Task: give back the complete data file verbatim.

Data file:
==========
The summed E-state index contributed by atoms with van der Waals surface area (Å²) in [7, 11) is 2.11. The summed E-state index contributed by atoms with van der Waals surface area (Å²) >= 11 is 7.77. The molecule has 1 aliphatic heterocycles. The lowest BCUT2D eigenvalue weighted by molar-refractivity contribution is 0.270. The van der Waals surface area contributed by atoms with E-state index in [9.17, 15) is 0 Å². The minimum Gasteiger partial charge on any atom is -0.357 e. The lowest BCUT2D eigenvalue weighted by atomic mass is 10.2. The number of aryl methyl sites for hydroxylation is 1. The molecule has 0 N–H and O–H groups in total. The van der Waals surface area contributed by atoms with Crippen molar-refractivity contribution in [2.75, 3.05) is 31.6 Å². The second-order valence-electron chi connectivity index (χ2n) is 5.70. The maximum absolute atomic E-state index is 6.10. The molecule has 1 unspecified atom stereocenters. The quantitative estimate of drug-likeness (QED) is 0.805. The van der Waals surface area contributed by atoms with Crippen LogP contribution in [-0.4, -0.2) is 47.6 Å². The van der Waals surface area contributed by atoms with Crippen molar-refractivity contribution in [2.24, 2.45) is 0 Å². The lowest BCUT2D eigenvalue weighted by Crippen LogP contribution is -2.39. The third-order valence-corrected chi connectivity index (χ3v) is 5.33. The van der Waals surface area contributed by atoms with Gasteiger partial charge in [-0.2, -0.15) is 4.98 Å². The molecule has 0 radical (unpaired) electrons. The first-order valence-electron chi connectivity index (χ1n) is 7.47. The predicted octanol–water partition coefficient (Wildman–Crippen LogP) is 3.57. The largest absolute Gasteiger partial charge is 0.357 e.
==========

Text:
The summed E-state index contributed by atoms with van der Waals surface area (Å²) in [7, 11) is 2.11. The summed E-state index contributed by atoms with van der Waals surface area (Å²) >= 11 is 7.77. The molecule has 1 aliphatic heterocycles. The lowest BCUT2D eigenvalue weighted by molar-refractivity contribution is 0.270. The van der Waals surface area contributed by atoms with E-state index in [9.17, 15) is 0 Å². The minimum Gasteiger partial charge on any atom is -0.357 e. The lowest BCUT2D eigenvalue weighted by atomic mass is 10.2. The number of aryl methyl sites for hydroxylation is 1. The molecule has 0 N–H and O–H groups in total. The van der Waals surface area contributed by atoms with Crippen molar-refractivity contribution in [2.75, 3.05) is 31.6 Å². The second-order valence-electron chi connectivity index (χ2n) is 5.70. The maximum absolute atomic E-state index is 6.10. The molecule has 1 unspecified atom stereocenters. The quantitative estimate of drug-likeness (QED) is 0.805. The van der Waals surface area contributed by atoms with Crippen LogP contribution in [-0.4, -0.2) is 47.6 Å². The van der Waals surface area contributed by atoms with Crippen molar-refractivity contribution in [2.24, 2.45) is 0 Å². The lowest BCUT2D eigenvalue weighted by Crippen LogP contribution is -2.39. The third-order valence-corrected chi connectivity index (χ3v) is 5.33. The van der Waals surface area contributed by atoms with Gasteiger partial charge in [-0.2, -0.15) is 4.98 Å². The molecule has 0 radical (unpaired) electrons. The first-order valence-electron chi connectivity index (χ1n) is 7.47. The predicted octanol–water partition coefficient (Wildman–Crippen LogP) is 3.57. The largest absolute Gasteiger partial charge is 0.357 e.